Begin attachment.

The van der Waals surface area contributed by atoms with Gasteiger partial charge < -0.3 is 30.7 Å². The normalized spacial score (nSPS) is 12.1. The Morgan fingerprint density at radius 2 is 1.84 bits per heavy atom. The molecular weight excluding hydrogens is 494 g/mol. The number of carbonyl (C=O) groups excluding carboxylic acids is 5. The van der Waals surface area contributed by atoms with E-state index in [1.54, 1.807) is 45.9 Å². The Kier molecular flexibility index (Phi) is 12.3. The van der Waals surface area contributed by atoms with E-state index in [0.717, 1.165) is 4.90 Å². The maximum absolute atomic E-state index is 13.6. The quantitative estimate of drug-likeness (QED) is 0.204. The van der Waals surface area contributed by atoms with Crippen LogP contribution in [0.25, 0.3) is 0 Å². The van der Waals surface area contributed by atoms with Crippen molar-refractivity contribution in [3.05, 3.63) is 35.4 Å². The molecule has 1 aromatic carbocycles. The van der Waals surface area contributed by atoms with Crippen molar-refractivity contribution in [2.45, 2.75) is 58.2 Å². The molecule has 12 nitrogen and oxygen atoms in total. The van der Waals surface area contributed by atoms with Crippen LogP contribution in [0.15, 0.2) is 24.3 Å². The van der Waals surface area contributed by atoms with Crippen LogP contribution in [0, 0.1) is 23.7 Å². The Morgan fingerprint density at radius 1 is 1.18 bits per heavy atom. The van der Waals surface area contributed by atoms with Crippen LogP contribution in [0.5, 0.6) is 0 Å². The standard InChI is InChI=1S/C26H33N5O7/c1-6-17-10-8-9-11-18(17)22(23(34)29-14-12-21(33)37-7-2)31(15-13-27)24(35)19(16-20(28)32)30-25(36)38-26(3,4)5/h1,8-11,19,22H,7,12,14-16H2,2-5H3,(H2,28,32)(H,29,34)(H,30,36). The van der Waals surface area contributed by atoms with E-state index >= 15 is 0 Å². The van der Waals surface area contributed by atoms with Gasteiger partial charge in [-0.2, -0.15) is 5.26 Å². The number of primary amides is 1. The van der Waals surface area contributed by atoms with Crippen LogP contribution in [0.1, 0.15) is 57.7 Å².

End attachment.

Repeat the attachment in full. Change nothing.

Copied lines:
The van der Waals surface area contributed by atoms with Gasteiger partial charge < -0.3 is 30.7 Å². The normalized spacial score (nSPS) is 12.1. The Morgan fingerprint density at radius 2 is 1.84 bits per heavy atom. The molecular weight excluding hydrogens is 494 g/mol. The number of carbonyl (C=O) groups excluding carboxylic acids is 5. The van der Waals surface area contributed by atoms with E-state index in [1.54, 1.807) is 45.9 Å². The Kier molecular flexibility index (Phi) is 12.3. The van der Waals surface area contributed by atoms with E-state index in [0.717, 1.165) is 4.90 Å². The maximum absolute atomic E-state index is 13.6. The quantitative estimate of drug-likeness (QED) is 0.204. The van der Waals surface area contributed by atoms with Crippen LogP contribution in [0.25, 0.3) is 0 Å². The van der Waals surface area contributed by atoms with Crippen molar-refractivity contribution in [3.05, 3.63) is 35.4 Å². The molecule has 1 aromatic carbocycles. The van der Waals surface area contributed by atoms with Crippen molar-refractivity contribution in [2.45, 2.75) is 58.2 Å². The molecule has 12 nitrogen and oxygen atoms in total. The van der Waals surface area contributed by atoms with Crippen LogP contribution in [0.15, 0.2) is 24.3 Å². The van der Waals surface area contributed by atoms with Crippen LogP contribution in [0, 0.1) is 23.7 Å². The Morgan fingerprint density at radius 1 is 1.18 bits per heavy atom. The van der Waals surface area contributed by atoms with Crippen LogP contribution in [0.5, 0.6) is 0 Å². The standard InChI is InChI=1S/C26H33N5O7/c1-6-17-10-8-9-11-18(17)22(23(34)29-14-12-21(33)37-7-2)31(15-13-27)24(35)19(16-20(28)32)30-25(36)38-26(3,4)5/h1,8-11,19,22H,7,12,14-16H2,2-5H3,(H2,28,32)(H,29,34)(H,30,36). The van der Waals surface area contributed by atoms with E-state index >= 15 is 0 Å². The van der Waals surface area contributed by atoms with Gasteiger partial charge in [-0.2, -0.15) is 5.26 Å². The number of primary amides is 1. The van der Waals surface area contributed by atoms with Crippen LogP contribution in [0.1, 0.15) is 57.7 Å².